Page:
After Europeans, the Indigenous Māori are the second most populous ethnic group in New Zealand, and make up 14.9% of the national population as of 2013.13 Asian and Pacific are the next two largest ethnic groups in New Zealand, who comprised 11.8% and 7.4% of the 2013 national population respectively.13 Internationally, very little research has focused on Pacific MSM, whom are often combined with Asian MSM as one ethnic group.14 New Zealand, similar to many other western countries, is experiencing significant demographic changes given increases in Indigenous and ethnic minority populations due to higher birth rates and/or immigration.13
Researchers using race/ethnicity information must inform their work with local demographics and histories of racism, colonisation, immigration and cultural discrimination. In New Zealand, there is fast-growing recognition of the impact of colonisation and racism—institutional, interpersonal and internalised—on the health of minority ethnic groups.15 Māori and Pacific communities experience a higher burden of serious infectious diseases16 and higher exposure to cardiovascular disease risk factors.17 Health inequities are especially pronounced for Māori.18 In response, the New Zealand Ministry of Health has prioritised action on health equity19 and agencies have identified the myriad pathways through which health inequities by ethnicity are produced.18 New Zealand’s founding document the Treaty of Waitangi also provides urgency to implement Government obligations towards Māori, for example, by redressing structural inequities.19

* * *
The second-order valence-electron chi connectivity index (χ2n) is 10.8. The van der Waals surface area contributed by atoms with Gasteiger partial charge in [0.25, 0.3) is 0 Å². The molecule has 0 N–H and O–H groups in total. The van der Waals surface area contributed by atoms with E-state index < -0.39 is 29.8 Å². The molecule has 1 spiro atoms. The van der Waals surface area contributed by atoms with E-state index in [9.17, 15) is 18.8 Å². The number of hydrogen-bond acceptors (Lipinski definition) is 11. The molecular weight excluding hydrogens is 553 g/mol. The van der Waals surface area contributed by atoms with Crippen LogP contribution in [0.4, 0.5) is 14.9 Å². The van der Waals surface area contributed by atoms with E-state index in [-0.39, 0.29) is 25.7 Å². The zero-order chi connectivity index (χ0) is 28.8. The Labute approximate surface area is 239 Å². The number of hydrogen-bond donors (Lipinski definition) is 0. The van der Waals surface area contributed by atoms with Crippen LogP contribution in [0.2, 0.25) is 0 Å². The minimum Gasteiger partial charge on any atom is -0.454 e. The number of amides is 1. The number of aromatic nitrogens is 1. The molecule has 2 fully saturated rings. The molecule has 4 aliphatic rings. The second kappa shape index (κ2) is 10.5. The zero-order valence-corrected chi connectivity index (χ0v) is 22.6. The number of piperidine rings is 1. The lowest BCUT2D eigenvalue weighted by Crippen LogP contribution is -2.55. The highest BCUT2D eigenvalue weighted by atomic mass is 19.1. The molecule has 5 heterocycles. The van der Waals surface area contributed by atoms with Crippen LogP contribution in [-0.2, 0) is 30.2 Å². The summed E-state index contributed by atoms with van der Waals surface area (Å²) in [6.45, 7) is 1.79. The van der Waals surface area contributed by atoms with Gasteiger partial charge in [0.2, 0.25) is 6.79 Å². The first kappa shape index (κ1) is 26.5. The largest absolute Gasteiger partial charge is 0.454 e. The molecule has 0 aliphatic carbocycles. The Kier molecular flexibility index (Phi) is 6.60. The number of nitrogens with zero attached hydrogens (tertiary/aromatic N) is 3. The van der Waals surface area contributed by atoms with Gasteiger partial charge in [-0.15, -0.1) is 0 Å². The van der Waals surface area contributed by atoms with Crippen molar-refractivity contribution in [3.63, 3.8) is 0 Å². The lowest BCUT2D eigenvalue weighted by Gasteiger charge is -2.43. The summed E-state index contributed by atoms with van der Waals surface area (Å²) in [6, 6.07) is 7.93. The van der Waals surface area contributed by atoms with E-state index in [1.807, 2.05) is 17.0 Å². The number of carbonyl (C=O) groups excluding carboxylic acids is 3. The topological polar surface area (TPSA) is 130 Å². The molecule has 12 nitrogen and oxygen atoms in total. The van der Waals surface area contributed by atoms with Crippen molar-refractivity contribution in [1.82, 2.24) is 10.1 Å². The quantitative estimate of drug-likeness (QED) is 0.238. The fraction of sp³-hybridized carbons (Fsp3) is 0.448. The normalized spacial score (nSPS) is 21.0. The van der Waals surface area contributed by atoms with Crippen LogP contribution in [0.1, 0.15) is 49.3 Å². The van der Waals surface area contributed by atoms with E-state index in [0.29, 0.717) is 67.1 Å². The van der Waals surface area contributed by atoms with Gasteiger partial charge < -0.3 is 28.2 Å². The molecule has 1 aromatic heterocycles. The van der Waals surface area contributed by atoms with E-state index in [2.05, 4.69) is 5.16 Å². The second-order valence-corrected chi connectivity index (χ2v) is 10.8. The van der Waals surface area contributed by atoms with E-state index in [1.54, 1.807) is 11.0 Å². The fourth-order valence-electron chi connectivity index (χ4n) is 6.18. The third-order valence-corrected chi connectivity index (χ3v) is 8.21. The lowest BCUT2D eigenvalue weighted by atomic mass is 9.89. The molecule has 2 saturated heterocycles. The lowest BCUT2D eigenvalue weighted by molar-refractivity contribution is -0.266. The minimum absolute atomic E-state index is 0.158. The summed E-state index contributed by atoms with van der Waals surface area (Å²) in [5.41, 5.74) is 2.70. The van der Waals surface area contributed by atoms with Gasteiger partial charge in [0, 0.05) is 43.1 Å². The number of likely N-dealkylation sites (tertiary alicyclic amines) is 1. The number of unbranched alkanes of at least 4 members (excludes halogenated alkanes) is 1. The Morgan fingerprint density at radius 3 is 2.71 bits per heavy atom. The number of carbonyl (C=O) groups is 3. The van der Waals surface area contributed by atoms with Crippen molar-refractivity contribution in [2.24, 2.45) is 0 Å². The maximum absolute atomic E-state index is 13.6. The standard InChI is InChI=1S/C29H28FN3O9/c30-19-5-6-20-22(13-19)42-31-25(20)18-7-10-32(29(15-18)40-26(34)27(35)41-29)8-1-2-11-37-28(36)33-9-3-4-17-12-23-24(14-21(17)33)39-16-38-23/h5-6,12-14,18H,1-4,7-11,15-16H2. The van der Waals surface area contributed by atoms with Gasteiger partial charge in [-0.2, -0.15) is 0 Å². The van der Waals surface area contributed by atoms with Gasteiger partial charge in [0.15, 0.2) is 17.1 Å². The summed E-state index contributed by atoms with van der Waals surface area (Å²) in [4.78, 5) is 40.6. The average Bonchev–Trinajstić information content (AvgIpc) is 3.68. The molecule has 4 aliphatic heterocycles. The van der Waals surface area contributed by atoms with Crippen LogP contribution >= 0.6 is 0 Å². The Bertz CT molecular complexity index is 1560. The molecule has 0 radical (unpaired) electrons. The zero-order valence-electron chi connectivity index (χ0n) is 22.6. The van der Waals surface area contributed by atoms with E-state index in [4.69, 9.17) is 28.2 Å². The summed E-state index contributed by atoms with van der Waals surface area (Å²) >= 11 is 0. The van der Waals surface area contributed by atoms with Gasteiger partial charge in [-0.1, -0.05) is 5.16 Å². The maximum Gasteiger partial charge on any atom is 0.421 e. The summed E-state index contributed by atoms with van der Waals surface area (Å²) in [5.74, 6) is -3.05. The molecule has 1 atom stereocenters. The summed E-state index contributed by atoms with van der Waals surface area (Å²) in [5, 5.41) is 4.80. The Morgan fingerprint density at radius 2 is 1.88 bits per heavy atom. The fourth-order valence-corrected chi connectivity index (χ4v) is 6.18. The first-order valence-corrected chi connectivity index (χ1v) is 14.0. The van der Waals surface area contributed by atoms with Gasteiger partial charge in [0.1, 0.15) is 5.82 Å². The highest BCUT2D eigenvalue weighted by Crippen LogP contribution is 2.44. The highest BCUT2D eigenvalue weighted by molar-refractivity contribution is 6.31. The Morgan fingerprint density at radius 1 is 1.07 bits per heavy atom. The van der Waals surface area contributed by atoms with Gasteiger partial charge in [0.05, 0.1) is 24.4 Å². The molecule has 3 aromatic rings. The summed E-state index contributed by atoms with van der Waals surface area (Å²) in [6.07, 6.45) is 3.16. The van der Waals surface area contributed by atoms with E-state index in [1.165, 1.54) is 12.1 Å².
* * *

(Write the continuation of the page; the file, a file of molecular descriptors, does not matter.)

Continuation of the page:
To date, no research among MSM in New Zealand has specifically examined the role of ethnicity in HIV prevention as the primary lens. Therefore, the aim of this research was to use national behavioural surveillance data among MSM in New Zealand to investigate temporal trends in sexual health outcomes from 2006 to 2014 within Asian, European, Māori and Pacific ethnic groups.
Data collection and participants